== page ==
Sa’ar seeks to divide AG’s role, with or without Knesset – analysis

Four of the five members of the powerful selection committee that will choose the candidate to be the next Attorney General were named Wednesday night.

The current attorney general, Avihai Mandelblit, will end his term on February 1 and the committee, which will likely include mostly conservative-minded members, led by former Chief Justice Asher Grunis, New Hope MP Zvi Hauser , an academic and probably a former conservative. Minister of Justice, will make the new appointment.

Tami Ulman, a representative of the Israel Bar Association, is not known for being particularly conservative and has fought to defend the judiciary from attacks by former justice minister Amir Ohana. But she and Academic Representative Ron Shapira will not be able to sway a conservative majority.

The overall push from the committee will be very conservative so that Justice Minister Gideon Sa’ar can fulfill his dream of dividing the Attorney General’s powers between two different figures, a chief prosecutor and a chief legal adviser. even without a new Knesset law.

However, this is not what Sa’ar is releasing publicly.

Attorney General Avichai Mandelblit. It is a kind of weather vane for the new government. (credit: TOMER NEUBERG / FLASH90)

Publicly, he is arguing that dividing the Attorney General’s powers into two separate roles between two people is part of the coalition agreement and that he will succeed in passing a Knesset law to do so. But under detailed questioning in an interview in early October, he acknowledged that his deal is with Yesh Atid. It does not necessarily link Labor, Meretz, Raam, or other coalition partners who might be opposed to dividing the Attorney General’s role.

Sa’ar also acknowledged that he will select the next attorney general and that the impending budget will be approved before the division of functions occurs.

This means that your two main points of influence where you could have delayed government affairs impacting the other political parties will be gone before you even start trying to get what you want on the subject.

It is not a strong bargaining position.

Ra’am, for example, has received a series of concessions from the coalition before they agreed to support the budget.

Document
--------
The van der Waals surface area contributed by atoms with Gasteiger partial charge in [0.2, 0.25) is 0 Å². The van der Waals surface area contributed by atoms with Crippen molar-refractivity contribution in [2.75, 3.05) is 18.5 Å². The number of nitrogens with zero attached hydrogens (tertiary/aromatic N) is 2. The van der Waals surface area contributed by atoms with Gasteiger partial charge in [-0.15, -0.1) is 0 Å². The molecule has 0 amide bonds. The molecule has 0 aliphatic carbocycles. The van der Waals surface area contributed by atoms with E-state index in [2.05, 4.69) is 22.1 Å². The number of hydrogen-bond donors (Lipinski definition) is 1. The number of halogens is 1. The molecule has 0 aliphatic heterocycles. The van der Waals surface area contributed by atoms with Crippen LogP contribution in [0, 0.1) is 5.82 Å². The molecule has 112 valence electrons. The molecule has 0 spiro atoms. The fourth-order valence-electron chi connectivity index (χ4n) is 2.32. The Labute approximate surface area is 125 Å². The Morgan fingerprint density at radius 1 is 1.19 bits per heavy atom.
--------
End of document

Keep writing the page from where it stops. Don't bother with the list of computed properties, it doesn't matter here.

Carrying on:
Everyone knows that it will be much more difficult to meet pet priorities once the budget is approved.

In the fastest scenario, Sa’ar can get a law passed in the middle to late spring of next year, several months after the new attorney general has been installed.

So why is Sa’ar so outwardly confident in getting what he wants?

What if you have established a committee that elects a new attorney general based on a candidate who supports splitting the office? What if you ratified Amit Aisman’s role as chief prosecutor a few months ago, telling him that he would eventually come to act independently of a future Attorney General?

In that case, even if the Knesset could not pass a bill dividing the powers of the attorney general, Sa’ar could win simply if his new attorney general decided to avoid overseeing Aisman.

If Aisman did not have to verify the decisions of the prosecution with the new attorney general, then essentially the role would be divided, even if formally the attorney general still had certain powers.

There is nothing theoretical about this when it comes to some of the candidates.

Deputy Attorney General Raz Nizri is in favor of splitting the role of attorney general for which he will likely compete alongside others.

The list of candidates for vacant Supreme Court magistrate positions includes many who could certainly agree to split the attorney general’s powers, and there are often some candidates for both the attorney general and the Supreme Court.

In fact, in the interview earlier this month, Sa’ar made it clear that he was unlikely to choose a candidate for attorney general who would oppose splitting the office.

Of course, Sa’ar can still get the Knesset to authorize the split.

Some of the liberal parties in the coalition may allow change to take place as compensation for something else that is high on their priority list, or if certain safeguards are included.

Alternatively, the liberal parts of the coalition can vote against the change, but it could be passed with the support of the opposition, who generally strongly support the change in principle if it can overcome its lack of cooperation with anything the coalition does.

But it appears that Sa’ar’s committee is beginning to position itself to put someone in the role who can fulfill the justice minister’s wish, with or without a new Knesset law.

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